Earnings season continues for US-listed Chinese companies next week with JD.com releasing Q2 earnings on Monday, Sina/Vipshop/Weibo on Wednesday, Alibaba on Thursday, and Meituan Dianping/Baozun/Pinduoduo on Friday. (subject to change of course)
The Hang Sang had a volatile day closing -0.19%/-47 index points at 25,183 on light volumes, which fell -11% from yesterday, dipping below the 1-year average. Breadth was off with 19 advancers and 26 decliners led by HSBC -1.98%/-42 index points, AIA +1.01%/+26 index points, and Tencent -0.69%/-19 index points. China-domiciled companies outperformed Hong Kong-domiciled companies +0.21% versus -0.31% using the HS China Enterprise and HK 35 Indexes as proxies. The 205 Chinese companies listed in Hong Kong returned a total of +0.34% led by discretionary +2.57%, real estate +0.95%, industrials +0.86%, financials +0.52%, staples +0.42%, materials +0.41%, tech +0.14%, energy -0.23%, communication -0.48%, health care -0.58%, and utilities -1.21%.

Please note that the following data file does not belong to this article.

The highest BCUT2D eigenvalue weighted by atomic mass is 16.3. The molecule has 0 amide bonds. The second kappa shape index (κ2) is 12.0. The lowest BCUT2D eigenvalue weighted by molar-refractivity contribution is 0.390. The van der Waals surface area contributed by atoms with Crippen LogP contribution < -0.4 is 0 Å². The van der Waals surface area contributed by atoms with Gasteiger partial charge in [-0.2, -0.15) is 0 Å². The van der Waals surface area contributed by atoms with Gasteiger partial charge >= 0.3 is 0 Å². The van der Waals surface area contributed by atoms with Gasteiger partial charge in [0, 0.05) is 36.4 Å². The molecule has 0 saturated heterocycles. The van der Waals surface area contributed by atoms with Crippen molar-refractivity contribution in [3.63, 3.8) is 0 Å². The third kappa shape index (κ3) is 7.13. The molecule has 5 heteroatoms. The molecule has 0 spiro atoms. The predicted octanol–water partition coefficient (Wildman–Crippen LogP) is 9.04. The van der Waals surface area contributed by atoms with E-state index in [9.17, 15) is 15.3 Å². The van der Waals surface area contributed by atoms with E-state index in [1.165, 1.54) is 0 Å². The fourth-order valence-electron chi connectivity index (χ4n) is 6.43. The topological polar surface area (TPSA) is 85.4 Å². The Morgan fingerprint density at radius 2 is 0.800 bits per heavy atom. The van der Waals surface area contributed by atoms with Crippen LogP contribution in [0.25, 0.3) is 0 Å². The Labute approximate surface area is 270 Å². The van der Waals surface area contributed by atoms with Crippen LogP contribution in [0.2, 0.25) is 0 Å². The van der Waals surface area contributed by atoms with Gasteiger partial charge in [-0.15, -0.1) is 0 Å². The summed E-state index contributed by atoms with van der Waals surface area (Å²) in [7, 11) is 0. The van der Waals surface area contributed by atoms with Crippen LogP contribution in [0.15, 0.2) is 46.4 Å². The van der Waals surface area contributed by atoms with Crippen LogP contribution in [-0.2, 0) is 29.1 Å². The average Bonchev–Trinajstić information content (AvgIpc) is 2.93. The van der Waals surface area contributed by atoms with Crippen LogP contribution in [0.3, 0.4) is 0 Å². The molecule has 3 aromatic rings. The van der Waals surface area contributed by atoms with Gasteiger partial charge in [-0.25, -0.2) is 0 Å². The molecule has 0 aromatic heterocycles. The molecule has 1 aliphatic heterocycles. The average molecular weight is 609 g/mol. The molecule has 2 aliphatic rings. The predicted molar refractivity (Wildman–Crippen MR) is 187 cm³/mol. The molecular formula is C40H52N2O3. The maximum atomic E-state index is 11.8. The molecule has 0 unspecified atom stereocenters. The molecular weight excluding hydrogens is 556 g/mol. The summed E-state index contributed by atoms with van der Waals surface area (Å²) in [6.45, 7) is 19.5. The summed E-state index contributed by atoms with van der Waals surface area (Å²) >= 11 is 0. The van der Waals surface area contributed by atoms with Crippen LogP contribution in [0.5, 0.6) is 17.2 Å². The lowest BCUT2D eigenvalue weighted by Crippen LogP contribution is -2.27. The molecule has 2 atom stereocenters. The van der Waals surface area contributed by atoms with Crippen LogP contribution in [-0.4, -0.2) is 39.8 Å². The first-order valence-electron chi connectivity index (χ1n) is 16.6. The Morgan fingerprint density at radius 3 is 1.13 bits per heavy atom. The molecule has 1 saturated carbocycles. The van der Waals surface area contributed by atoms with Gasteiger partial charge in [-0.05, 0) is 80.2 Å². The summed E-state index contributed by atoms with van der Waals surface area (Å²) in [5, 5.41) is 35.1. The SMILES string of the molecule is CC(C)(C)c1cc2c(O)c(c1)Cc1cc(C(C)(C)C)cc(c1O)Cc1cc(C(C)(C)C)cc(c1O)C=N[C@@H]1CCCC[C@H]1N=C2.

Southbound Stock Connect volume was light though Mainland investors were net buyers of Hong Kong stocks. Shanghai Connect volume leaders were Tencent, which was sold 5 to 4, Meituan Dianping, which was bought 2 to 1, and China Unicom, which was bought 4 to 1. Mainland investors bought $342mm worth of Hong Kong stocks today as Southbound Stock Connect trading accounted for 10.2% of Hong Kong turnover.
Shanghai and Shenzhen had a volatile day though rallied to close +1.19% and +1.25% at 3,360 and 2,244, respectively. Volume was off -2.75% from yesterday, which is just above the 1-year average while breadth was positive with 1,984 advancers and 1,606 decliners. Mid and small caps outperformed by a modest amount. The 510 Mainland companies within the MSCI China All Shares Index gained +1.38% with real estate +1.86%, financials +1.71%, staples +1.7%, tech +1.55%, industrials +1..49%, communication +1.47%, discretionary +1.19%, health care +0.69%, materials +0.65%, utilities +0.57%, and energy +0.2%.